Deutsche Bank Group - Overview

Seminar Paper, 2003

9 Pages, Grade: 1,0 (A)



1 Introduction

2 Company structure and service offerings
2.1 Company divisions
2.2 The Deutsche bank’s customers

3. Shareholders

4. Ratings

5. Balance sheet facts and third quarter results
5.1 3rd quarter results
5.2 Corporate and industrial shareholdings

6. Expansion
6.1 Becoming a global player
6.2 Regional diversified portfolio
6.3 Positioned vis –à - vis competitors

7. Regulation of Deutsche Bank

8. Board of managing directors


In 1870 Deutsche Bank was founded by Georg Siemens in Berlin with the purpose: "to transact banking business of all kinds, in particular to promote and facilitate trade relations between Germany, other European countries and overseas markets"1) (Exhibit 1).[1] Today similar to other German Banks, Deutsche Bank group is a universal bank. With 69,300 employees, the bank serves more than 13 million customers in 76 countries worldwide; more than half of the bank's staff work outside Germany. The home market of the group is the European market, especially the German market. Deutsche Bank's international orientation is reflected in its staff. In June 2003, 31107 employees worked in Germany, 19250 in Europe (excluding Germany), 12747 in America, and 6205 in Asia/Pacific. The Deutsche Bank offers customers a broad range of modern banking services. With about 1,500 branches in Germany and extensive branch networks in Italy, Spain and Belgium. Deutsche Bank is the biggest bank in the Euro zone.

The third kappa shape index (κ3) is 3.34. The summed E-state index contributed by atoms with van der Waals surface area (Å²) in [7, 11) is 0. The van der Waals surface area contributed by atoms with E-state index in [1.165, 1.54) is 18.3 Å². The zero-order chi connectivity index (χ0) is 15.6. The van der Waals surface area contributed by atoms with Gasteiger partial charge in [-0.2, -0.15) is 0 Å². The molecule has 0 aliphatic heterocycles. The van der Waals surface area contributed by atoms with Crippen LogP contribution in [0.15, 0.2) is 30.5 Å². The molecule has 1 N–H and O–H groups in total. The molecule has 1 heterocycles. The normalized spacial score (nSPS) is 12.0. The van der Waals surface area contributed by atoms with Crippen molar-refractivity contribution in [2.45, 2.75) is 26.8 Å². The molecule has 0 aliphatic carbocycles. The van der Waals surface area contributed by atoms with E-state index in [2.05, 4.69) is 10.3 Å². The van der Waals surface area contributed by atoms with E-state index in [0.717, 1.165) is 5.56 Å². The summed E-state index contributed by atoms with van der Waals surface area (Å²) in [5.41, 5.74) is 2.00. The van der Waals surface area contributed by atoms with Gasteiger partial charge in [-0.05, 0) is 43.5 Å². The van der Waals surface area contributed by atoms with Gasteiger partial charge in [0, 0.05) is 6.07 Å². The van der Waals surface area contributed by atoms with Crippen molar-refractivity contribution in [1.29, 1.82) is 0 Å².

2. Company Structure and service offering

In 1998, Deutsche Bank launched a divisionalized group structure, initially with the aim of building up a global investment bank that would rank with the global leaders in all business lines. Deutsche Bank is currently organized in three groups: “Corporate and Investment Banking (CIB). Private Clients and Asset Management (PCAM) and Corporate Investment (CI)”[2]. Deutsche Bank provides private clients with an all-round service extending from account-keeping and cash and securities investment advisory to asset management. Deutsche Bank offers corporate and institutional clients the full product assortment of an international corporate and investment bank - from payments processing and corporate finance to support with IPOs and M&A advisory. Deutsche Bank has a leading position in international foreign exchange, fixed-income and equities trading. These services are better reflected in the company division. With the close cooperation between CIB and PCAM. Deutsche Bank symbolizes a type of universal bank that guarantees connectivity in an format between the interests of all market participants, of issuers and borrowers, on the one hand, and of private and institutional investors, on the other. In creating PCAM, the Deutsche Bank brought together in particular the activities in Personal Banking, Private Banking and Asset Management under one management team. In this division, the focus is on consistent alignment with core business, supported by the selective purchase of activities and by strategic cooperation in the distribution field. In this way, Deutsche Bank wants to make sure that the Group’s second “pillar” creates substantial and lasting value for the shareholders.